"2009 Tibetan Personality of the Year" Preliminary List for Groups:

All the monks of Labrang Monastery

Staff of Qinghai Tibetan TV
Read Full Post>>>

Monday, February 1, 2010

"Everything Is Getting Worse But" by Woeser

High Peaks Pure Earth has published an article by Woeser that was written for the first issue of the Hong Kong Magazine “Dongxiang” (Trend) on January 5, 2010 and published on her blog on January 17, 2010.

"Everything Is Getting Worse But" 
by Woeser

"So many horrible things have happened proving that this regime is brutal".

This is what a foreign journalist who had been to Xinjiang earlier last month, said to me. Later on, at the end of last month, right before Christmas Eve, he stood in the cold wind in front of the entrance to the Beijing Court waiting for the controversial Chinese intellectual Liu Xiaobo, who was being interrogated inside. I told him that on the very day of Liu Xiaobo’s interrogation, there was in fact another piece of bad news related to Tibet. A respected religious leader, the 53-year-old Buramna Rinpoche was wantonly framed by this brutal political regime. He had been deprived of his personal freedom since 18 May 2008 which ended with facing an eight and a half year, dark prison sentence.

Reserved as he was, the journalist could not hold back his anger, not to mention myself. Moreover, I felt defeated. Last year, when the court interrogated Buramna Rinpoche for the first time, I thought we could probably save him from this disgraceful frame-up simply with the help of the attention, media reports and appeals of the outside world. Many people have been working hard on this, Rinpoche’s relatives, Beijing’s human rights lawyers, renowned international media representatives as well as numerous human rights organisations.

However, just as the year before, last year was a year in which we suffered disasters. As proven by news from different regions in Tibet, there are still many Tibetans secretly being arrested, sentenced and harshly punished. I have been trying my best to record all these happenings on my blogs but all of them are such bad news, which makes us really despair. Just as President Obama arrived in Beijing referring lightly to “fundamental rights, which all humans possess”, the two authors Kunchok Tsephel and Kunga Tsayang were harshly punished. At the same time, there are several human rights cases which haven’t been made public and there are many people who have not even obtained any sympathy from the outside world. When foreign journalists were interviewing me, I told them that there might still be a series of human rights disasters to come. Shortly after, a Xining court sentenced Dhondup Wangchen to 6 years because before the Olympics he filmed the documentary “Leaving Fear Behind” which expressed the thoughts of the Tibetan people.

To tell the truth, at the time we placed hope upon that American President. Of course, it is ridiculous to entirely place one’s hope on other people, but the American President, who always claimed to protect freedom and human rights, will invariably give hope to many men and women in the world. Furthermore, he recently even won the Nobel Peace Prize. However, who would have thought that when facing a brutal regime his legs would turn to jelly? He actually even set a bad example. It’s not that we want to take out all our anger on him but he really did set a bad example. After he stood in awe, full of admiration, in front of the Great Wall – the symbol of totalitarianism – leaders from other countries visiting China later on, also kept the two words “human rights” to themselves.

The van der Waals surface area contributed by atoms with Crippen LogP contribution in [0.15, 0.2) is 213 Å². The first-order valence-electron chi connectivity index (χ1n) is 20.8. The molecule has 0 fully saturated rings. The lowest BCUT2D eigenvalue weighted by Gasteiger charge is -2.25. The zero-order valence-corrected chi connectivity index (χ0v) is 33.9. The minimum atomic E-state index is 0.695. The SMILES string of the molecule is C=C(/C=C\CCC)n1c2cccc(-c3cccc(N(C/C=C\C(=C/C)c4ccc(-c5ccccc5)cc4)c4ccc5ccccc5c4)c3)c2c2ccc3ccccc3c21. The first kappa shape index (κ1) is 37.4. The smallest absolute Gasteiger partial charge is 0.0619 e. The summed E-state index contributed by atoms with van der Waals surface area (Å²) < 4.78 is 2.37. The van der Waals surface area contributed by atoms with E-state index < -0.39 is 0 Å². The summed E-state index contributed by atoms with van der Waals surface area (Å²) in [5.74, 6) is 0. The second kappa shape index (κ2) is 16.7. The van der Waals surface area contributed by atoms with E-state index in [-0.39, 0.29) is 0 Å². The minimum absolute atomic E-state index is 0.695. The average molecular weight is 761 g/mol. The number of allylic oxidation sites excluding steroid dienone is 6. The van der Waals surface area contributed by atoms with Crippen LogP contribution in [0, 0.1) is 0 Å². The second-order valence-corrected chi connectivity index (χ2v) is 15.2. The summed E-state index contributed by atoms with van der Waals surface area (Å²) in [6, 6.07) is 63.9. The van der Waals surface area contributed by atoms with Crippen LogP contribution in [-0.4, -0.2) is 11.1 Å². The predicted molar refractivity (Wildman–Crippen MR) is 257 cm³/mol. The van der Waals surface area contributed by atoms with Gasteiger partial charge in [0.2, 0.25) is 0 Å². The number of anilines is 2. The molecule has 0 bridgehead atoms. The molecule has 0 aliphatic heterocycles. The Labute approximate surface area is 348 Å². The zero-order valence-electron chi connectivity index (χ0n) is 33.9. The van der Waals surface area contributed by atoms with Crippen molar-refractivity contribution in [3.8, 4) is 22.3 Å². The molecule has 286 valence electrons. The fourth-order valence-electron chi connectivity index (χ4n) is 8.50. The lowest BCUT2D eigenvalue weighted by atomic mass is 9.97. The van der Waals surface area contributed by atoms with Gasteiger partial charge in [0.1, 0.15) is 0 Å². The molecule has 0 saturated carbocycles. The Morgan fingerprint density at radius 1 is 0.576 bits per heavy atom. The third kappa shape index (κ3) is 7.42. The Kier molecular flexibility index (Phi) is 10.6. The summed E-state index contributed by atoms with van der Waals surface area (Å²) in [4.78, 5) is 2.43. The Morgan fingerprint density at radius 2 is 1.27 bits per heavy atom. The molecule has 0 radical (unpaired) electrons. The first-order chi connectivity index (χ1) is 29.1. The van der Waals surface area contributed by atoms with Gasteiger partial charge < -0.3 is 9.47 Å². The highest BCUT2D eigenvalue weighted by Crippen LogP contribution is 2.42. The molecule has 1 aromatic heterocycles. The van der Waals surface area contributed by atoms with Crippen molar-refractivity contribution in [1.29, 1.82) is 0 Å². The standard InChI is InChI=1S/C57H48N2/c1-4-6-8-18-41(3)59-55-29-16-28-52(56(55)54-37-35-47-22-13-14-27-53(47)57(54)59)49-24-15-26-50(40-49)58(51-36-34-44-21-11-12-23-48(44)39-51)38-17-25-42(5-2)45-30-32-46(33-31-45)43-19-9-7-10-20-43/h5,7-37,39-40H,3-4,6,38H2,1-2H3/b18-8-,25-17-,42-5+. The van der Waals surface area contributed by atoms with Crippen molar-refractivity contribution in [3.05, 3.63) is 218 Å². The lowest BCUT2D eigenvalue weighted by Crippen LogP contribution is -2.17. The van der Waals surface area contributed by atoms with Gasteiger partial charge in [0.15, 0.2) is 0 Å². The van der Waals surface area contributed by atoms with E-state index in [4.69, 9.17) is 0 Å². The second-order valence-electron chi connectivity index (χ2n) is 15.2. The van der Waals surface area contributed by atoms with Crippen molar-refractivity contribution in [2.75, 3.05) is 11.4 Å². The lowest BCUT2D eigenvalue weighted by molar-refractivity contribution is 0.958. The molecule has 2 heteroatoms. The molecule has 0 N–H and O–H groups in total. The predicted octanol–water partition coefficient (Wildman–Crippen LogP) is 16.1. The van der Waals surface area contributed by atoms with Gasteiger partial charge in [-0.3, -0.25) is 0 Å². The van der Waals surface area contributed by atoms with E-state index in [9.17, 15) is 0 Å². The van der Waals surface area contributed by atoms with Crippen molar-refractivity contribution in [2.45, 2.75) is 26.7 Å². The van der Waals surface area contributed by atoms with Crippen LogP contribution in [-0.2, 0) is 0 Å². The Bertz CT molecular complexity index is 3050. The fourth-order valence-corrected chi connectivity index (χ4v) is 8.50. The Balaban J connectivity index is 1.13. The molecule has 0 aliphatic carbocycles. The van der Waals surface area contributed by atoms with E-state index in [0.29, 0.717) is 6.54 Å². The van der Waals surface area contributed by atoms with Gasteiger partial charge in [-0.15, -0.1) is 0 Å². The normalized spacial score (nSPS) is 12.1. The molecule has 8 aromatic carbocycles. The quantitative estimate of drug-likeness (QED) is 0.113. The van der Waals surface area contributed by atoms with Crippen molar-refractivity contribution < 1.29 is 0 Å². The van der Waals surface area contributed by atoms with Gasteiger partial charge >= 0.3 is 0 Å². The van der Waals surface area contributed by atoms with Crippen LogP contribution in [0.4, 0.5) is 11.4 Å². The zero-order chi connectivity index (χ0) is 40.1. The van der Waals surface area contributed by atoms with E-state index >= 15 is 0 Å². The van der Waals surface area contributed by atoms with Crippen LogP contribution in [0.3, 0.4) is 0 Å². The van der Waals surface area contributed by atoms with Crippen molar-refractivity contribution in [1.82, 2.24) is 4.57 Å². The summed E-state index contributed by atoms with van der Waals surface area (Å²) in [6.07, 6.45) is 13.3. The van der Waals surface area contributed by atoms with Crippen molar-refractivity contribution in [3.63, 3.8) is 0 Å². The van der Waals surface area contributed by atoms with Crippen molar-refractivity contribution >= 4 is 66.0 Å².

I am not saying that in this country, all the misfortune which dissidents, Tibetans, Uighurs, or other minorities have come across, was merely caused by being abandoned by those Chinese politicians who use high-sounding words. Yet, it is certainly not completely unrelated. All things rely on each other; all beings are dependent on each other, not to mention in today’s globalisation, the world’s climate has already changed, everybody in the world is already Twittering. Hence, the existence of a brutal regime is in fact a universal tragedy for humanity and not just limited to one nationality or country.

Everything is continuing to get worse. Before the advent of year 2010 Buramna Rinpoche was wronged and punished. This means there will be a region which will never be peaceful again. Just like another religious leader named Tenzin Delek Rinpoche who was framed seven years ago, even after seven years, there are still tens of thousands of people who signed their names or affixed their thumbprints [on a petition], and several thousand people protested in a sit-in for him. Consequently, several hundred people were arrested, and many people were beaten. The turmoil this incident caused has not quietened down yet.

Nonetheless, at the beginning of the New Year I came across a very moving piece of writing by a Tibetan in his early twenties. He used Tibetan and Chinese to write the following: "We often speak of nationalities, often speak of the future, sometimes we will persist in doing so; although there are people out there criticising and suppressing us, we should never bear a grudge, let alone take revenge. All the misfortune we have come across originated from causes we sowed in our past. We should try our best to find inner peace and be merciful. Nevertheless, we should not give up trying to strive for the rights all humans deserve. As long as we are merciful, not resentful and continue with a calm mind to make efforts gradually, there will be one day when our wishes come true and we can freely bathe in warm sunshine."

January 5, 2010, Beijing
Read Full Post>>>